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Cablegate: Local Council Elections: Unofficial Results

VZCZCXRO4860
PP RUEHBC RUEHDE RUEHKUK RUEHROV
DE RUEHEG #0833 1131615
ZNR UUUUU ZZH
P 221615Z APR 08
FM AMEMBASSY CAIRO
TO RUEHC/SECSTATE WASHDC PRIORITY 9007
INFO RUEHXK/ARAB ISRAELI COLLECTIVE
RUEHEE/ARAB LEAGUE COLLECTIVE

UNCLAS CAIRO 000833

SIPDIS

SENSITIVE
SIPDIS

NSC FOR PASCUAL

E.O. 12958: N/A
TAGS: PREL PGOV KDEM KISL EG
SUBJECT: LOCAL COUNCIL ELECTIONS: UNOFFICIAL RESULTS

REF: A. CAIRO 389
B. CAIRO 495
C. CAIRO 677
D. CAIRO 693
E. CAIRO 720

Sensitive but unclassified. Not for Internet distribution.

1. (SBU) To date, no official nationwide results have been
announced in Egypt's April 8 local council elections.
Reportedly, results are being released governorate by
governorate, and will be finalized nationally next week.
With only 962 opposition candidates on the ballot
country-wide, out of the 52,000 seats up for election, even
without formal results, there is no doubt that the ruling
National Democratic Party "won" a resounding victory. The
press, and our contacts at various opposition parties, report
that the liberal Wafd party won 238 seats (out of 507
candidates on the ballot), the socialist Taggamu party won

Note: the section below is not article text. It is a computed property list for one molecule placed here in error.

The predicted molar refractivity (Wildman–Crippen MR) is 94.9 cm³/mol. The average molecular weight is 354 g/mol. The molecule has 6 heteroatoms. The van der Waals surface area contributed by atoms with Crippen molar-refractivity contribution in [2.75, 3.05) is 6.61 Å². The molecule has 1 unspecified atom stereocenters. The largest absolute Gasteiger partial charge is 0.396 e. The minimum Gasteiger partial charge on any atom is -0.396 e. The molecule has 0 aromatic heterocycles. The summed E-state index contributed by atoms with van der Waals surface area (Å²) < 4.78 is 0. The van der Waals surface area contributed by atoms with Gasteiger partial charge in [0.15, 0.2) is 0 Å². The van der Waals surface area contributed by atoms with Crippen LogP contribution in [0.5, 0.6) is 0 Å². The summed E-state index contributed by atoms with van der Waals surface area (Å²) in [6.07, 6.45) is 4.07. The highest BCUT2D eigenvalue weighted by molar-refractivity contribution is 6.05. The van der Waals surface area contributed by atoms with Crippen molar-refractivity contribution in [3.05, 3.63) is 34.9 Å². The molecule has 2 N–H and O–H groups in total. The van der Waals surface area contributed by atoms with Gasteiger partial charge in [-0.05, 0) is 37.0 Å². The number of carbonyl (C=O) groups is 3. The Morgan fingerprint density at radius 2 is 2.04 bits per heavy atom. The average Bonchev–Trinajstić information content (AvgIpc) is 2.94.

125 seats (out of 415 candidates on the ballot), the liberal
Democratic Front Party won 6 seats (out of 18 on the ballot),
the Nasserite party won 14 seats, and the Moussa Mustafa
Moussa wing of the Al Ghad party won 6 seats. The Muslim
Brotherhood (MB), which at the last minute decided to boycott
the elections due to its only being allowed to register 20
candidates (ref D), won no seats.

2. (SBU) Our opposition and NGO contacts consider the flawed
process surrounding the local elections - especially the
barring of thousands of opposition candidates, Islamist and
secular, from registering - as a worrisome indicator of what
to expect for the 2010 People's Assembly and Shoura Council
elections. Independent parliamentarians in particular are
concerned; one told us the local council elections were a
"dress rehearsal for the 2010 parliamentary elections, when
the government will ensure that the ruling party sweeps
parliament, and there are far fewer irksome oppositionists in
the legislature."

3. (SBU) In addition to showcasing the government's
diminished tolerance for electoral competition from the MB
and secular oppositionists, the April 8 contests also
guaranteed that, under the current constitution, the MB will
not be able to field a candidate in the next presidential
election (currently planned for 2011). Constitutional
article 76 states that an independent presidential candidate
must obtain endorsements from 250 elected members of Egypt's
national and local representative bodies, of which there must
be a minimum of 65 endorsements from members of the People's
Assembly, 25 from the Shura Council, and 10 from local
councils in at least 14 governorates. Not having won any
seats on the local councils effectively bars the MB from
using this backdoor to contest the presidency.

SCOBEY

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